Second, we discussed the “within,” “beyond,” or “within and beyond,” debate. It is often tricky when both of you agree, as one of you is not required. We agreed that recognising wherever the “values and virtues” are demonstrated is a positive thing.

Thirdly, Ian is very clear. Values can be taught. I had previously read about the Caterpillar process – Stop. Notice. Look. Listen. Change. It is not too different to the emotional development of Riley, the young girl from Inside Out. Moreover, that value education was as much about values as an exploration of “how right” a decision is. For example, “loyalty to friends and honesty with staff.”

As teachers, we all accept that change can be fleeting, temporary and it can even dissolve and the old-self reappear, though we accept the aim of the investment is a process is transformation in each pupil and a tangible change is the culture of the school. From my understanding, this is be enacted as we speak at Highbury Grove, as he attempts to move the school from Plantation to Rain Forest thinking.

Ian introduced me to the concept of “phronesis” (good sense), an emotional understanding or the ability to discern how or why to act virtuously and encourage virtue in others. I need to do a little more than a cursory read of a Wikipedia entry and will come back to this at a later date.

As for “change.” There is clearly a benefit to students recording their engagement with values and virtues, certainly, the Jubilee Centre encourages reflection at each stage of the process. I believe that our Diploma framework and multi-modal evidence framework presents an excellent opportunity to reflect as well as being in itself, rewarding, creative and support wider goals of improving communication. As well as collecting qualitative evidence, we also collect quantitative survey evidence termly. Though I see strengths and weaknesses in both, my interest lies in the degree of reporting consistency (though not ignorant to my professional bias towards the important of evidence based teaching and professional development).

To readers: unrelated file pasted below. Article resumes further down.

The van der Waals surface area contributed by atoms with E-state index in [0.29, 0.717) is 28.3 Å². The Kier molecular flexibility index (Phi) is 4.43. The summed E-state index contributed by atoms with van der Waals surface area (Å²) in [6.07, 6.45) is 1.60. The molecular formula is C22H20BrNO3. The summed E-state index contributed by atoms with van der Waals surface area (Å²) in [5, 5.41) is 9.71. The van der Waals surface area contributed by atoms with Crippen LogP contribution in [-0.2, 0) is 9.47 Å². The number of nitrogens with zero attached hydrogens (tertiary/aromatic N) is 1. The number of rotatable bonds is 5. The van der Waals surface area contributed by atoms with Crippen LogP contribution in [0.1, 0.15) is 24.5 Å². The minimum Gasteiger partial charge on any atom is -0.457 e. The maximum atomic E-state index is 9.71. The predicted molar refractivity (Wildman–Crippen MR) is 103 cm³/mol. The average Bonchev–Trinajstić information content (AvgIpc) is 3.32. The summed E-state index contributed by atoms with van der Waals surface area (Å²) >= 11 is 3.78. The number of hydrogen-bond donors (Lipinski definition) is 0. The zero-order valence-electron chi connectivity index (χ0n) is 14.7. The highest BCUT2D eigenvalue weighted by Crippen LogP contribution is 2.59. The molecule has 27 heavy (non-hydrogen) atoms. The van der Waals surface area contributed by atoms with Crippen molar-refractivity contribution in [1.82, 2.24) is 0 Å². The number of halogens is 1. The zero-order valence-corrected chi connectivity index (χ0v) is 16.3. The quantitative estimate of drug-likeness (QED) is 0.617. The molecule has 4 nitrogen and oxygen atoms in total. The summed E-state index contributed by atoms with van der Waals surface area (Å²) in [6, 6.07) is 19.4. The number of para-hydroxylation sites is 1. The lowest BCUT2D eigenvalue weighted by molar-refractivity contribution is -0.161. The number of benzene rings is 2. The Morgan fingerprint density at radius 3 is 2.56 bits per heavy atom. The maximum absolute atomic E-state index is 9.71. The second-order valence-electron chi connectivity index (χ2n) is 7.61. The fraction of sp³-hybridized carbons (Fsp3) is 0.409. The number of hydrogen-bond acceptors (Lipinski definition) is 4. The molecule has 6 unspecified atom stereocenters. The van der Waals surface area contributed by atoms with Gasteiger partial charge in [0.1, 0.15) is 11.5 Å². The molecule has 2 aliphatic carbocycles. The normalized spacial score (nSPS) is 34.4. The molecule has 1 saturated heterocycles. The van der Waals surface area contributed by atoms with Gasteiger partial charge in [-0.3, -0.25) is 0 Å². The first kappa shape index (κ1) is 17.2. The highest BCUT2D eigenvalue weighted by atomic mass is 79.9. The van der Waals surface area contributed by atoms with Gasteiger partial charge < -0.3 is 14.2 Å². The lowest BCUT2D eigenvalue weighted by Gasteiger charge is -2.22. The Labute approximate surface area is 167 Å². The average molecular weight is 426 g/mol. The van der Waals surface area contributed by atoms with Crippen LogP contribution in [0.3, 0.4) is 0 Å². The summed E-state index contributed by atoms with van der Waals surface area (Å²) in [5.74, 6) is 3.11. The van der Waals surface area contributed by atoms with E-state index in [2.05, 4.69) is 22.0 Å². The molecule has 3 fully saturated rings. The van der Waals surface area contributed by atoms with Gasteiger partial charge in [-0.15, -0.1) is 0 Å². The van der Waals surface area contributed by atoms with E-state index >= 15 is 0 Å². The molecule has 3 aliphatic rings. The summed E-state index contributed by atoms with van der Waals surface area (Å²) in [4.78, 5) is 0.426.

With a little digging, I find that the very value of “values and virtues” has been investigated. It is clear, that of the top fine reported values, there is a steer towards moral and civic values.

  1. Empathy – moral
  2. Honesty – moral
  3. Respect – civic
  4. Integrity – moral
  5. Sense of community – civic

Which leads to the question, ensuring courage, contextual reference, align with one’s on value structure, which values do you promote as a school leader in order to develop well-rounded, confident, happy and resilient young people, to boost their academic attainment, employability and ability to engage in society as active citizens.

Which leads me to the conclusion I will have to review the four words of laboured over selecting to define my due north and frame my first attempt at a whole school vision. These four values, I fear, may not offer balance across of the four domains and would need to flex to the needs of the school and the community.

BELONG – RESPECT – ASPIRE – ACHIEVE

 

 

Leave a Reply

Your email address will not be published. Required fields are marked *